Bipolar disorder (BD) is a leading cause of global disability. Its biological basis is unknown, and its treatment unsatisfactory. Here, we review two recent areas of progress. First, the discovery of risk genes and their implications, with a focus on voltage-gated calcium channels as part of the disease process and as a drug target. Second, facilitated by new technologies, it is increasingly apparent that the bipolar phenotype is more complex and nuanced than simply one of recurring manic and depressive episodes. One such feature is persistent mood instability, and efforts are underway to understand its mechanisms and its therapeutic potential. BD illustrates how psychiatry is being transformed by contemporary neuroscience, genomics, and digital approaches.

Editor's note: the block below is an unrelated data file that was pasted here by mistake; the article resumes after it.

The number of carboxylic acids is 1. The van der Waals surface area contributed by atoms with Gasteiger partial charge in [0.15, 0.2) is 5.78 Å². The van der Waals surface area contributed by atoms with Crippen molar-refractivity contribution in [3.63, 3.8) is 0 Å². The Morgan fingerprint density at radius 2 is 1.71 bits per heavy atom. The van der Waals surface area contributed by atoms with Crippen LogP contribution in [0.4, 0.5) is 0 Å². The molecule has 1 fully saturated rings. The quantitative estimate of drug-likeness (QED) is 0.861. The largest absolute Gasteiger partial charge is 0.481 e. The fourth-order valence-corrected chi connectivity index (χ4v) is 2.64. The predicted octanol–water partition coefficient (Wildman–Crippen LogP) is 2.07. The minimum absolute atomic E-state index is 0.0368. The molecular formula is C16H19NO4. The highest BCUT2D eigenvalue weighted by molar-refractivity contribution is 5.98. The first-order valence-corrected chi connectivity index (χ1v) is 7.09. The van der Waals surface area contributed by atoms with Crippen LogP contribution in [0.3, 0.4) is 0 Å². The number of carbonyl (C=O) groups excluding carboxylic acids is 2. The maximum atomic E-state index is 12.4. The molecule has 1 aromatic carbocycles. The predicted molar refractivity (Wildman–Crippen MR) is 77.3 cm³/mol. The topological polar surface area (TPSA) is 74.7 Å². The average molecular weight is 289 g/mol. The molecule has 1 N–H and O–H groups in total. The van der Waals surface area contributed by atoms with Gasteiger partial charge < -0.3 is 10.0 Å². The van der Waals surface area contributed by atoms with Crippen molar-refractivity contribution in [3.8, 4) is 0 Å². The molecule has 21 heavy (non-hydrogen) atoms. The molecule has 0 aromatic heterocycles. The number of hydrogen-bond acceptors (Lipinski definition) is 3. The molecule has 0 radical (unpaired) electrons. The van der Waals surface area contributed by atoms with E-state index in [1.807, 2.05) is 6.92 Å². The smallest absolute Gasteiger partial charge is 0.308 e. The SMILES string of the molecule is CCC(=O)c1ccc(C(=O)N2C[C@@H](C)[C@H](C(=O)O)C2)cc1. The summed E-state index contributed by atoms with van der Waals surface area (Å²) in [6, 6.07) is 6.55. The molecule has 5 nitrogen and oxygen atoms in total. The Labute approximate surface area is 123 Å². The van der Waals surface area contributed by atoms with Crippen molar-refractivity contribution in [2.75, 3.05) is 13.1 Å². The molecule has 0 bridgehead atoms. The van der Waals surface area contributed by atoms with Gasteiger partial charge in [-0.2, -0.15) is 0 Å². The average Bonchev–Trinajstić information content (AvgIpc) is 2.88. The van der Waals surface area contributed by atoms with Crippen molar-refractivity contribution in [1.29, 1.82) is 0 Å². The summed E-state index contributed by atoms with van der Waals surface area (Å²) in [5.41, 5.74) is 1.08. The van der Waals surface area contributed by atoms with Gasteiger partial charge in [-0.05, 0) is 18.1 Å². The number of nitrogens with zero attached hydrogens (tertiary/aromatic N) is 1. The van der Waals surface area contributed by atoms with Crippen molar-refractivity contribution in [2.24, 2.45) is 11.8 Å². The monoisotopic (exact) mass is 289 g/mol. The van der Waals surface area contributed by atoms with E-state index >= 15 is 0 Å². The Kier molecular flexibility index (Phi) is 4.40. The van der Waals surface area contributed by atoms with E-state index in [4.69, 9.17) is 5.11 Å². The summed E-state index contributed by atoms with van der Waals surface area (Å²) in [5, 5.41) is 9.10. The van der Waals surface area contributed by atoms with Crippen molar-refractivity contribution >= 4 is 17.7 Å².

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L-type calcium channels, digital phenotyping, genomics, mood disorder, mood instability, therapeutics